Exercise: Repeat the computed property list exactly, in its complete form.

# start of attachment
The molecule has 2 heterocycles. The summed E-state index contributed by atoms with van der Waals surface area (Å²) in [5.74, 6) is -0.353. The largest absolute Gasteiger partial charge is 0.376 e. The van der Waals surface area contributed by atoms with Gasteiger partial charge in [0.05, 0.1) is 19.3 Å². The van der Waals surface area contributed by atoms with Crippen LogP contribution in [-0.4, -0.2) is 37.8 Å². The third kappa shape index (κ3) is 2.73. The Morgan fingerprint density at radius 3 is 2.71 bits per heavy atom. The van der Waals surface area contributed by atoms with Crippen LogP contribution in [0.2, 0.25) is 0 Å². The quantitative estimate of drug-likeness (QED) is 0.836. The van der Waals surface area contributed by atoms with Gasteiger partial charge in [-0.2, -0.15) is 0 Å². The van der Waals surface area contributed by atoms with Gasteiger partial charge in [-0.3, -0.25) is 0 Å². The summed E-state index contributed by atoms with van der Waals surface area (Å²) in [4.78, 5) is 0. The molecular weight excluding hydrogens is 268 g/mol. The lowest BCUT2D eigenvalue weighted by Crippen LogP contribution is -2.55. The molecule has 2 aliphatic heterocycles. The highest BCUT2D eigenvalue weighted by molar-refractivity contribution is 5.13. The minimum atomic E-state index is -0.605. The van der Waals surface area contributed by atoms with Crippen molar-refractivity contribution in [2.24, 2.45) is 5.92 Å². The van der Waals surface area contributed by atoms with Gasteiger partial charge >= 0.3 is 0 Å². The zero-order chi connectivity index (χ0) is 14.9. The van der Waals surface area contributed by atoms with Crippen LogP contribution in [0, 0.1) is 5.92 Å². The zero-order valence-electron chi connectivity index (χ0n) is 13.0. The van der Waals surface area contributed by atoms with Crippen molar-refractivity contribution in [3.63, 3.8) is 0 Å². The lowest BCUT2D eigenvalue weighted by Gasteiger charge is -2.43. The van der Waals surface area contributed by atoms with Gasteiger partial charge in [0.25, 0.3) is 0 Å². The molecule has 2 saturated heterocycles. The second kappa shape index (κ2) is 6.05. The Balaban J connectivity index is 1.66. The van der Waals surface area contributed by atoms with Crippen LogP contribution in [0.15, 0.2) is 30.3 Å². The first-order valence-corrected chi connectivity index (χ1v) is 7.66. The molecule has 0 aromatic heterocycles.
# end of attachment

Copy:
The molecule has 2 heterocycles. The summed E-state index contributed by atoms with van der Waals surface area (Å²) in [5.74, 6) is -0.353. The largest absolute Gasteiger partial charge is 0.376 e. The van der Waals surface area contributed by atoms with Gasteiger partial charge in [0.05, 0.1) is 19.3 Å². The van der Waals surface area contributed by atoms with Crippen LogP contribution in [-0.4, -0.2) is 37.8 Å². The third kappa shape index (κ3) is 2.73. The Morgan fingerprint density at radius 3 is 2.71 bits per heavy atom. The van der Waals surface area contributed by atoms with Crippen LogP contribution in [0.2, 0.25) is 0 Å². The quantitative estimate of drug-likeness (QED) is 0.836. The van der Waals surface area contributed by atoms with Gasteiger partial charge in [-0.2, -0.15) is 0 Å². The van der Waals surface area contributed by atoms with Gasteiger partial charge in [-0.3, -0.25) is 0 Å². The summed E-state index contributed by atoms with van der Waals surface area (Å²) in [4.78, 5) is 0. The molecular weight excluding hydrogens is 268 g/mol. The lowest BCUT2D eigenvalue weighted by Crippen LogP contribution is -2.55. The molecule has 2 aliphatic heterocycles. The highest BCUT2D eigenvalue weighted by molar-refractivity contribution is 5.13. The minimum atomic E-state index is -0.605. The van der Waals surface area contributed by atoms with Crippen molar-refractivity contribution in [2.24, 2.45) is 5.92 Å². The van der Waals surface area contributed by atoms with Gasteiger partial charge >= 0.3 is 0 Å². The zero-order chi connectivity index (χ0) is 14.9. The van der Waals surface area contributed by atoms with Crippen LogP contribution in [0, 0.1) is 5.92 Å². The zero-order valence-electron chi connectivity index (χ0n) is 13.0. The van der Waals surface area contributed by atoms with Crippen molar-refractivity contribution in [3.63, 3.8) is 0 Å². The lowest BCUT2D eigenvalue weighted by Gasteiger charge is -2.43. The van der Waals surface area contributed by atoms with Gasteiger partial charge in [0.25, 0.3) is 0 Å². The molecule has 2 saturated heterocycles. The second kappa shape index (κ2) is 6.05. The Balaban J connectivity index is 1.66. The van der Waals surface area contributed by atoms with Crippen LogP contribution in [0.15, 0.2) is 30.3 Å². The first-order valence-corrected chi connectivity index (χ1v) is 7.66. The molecule has 0 aromatic heterocycles.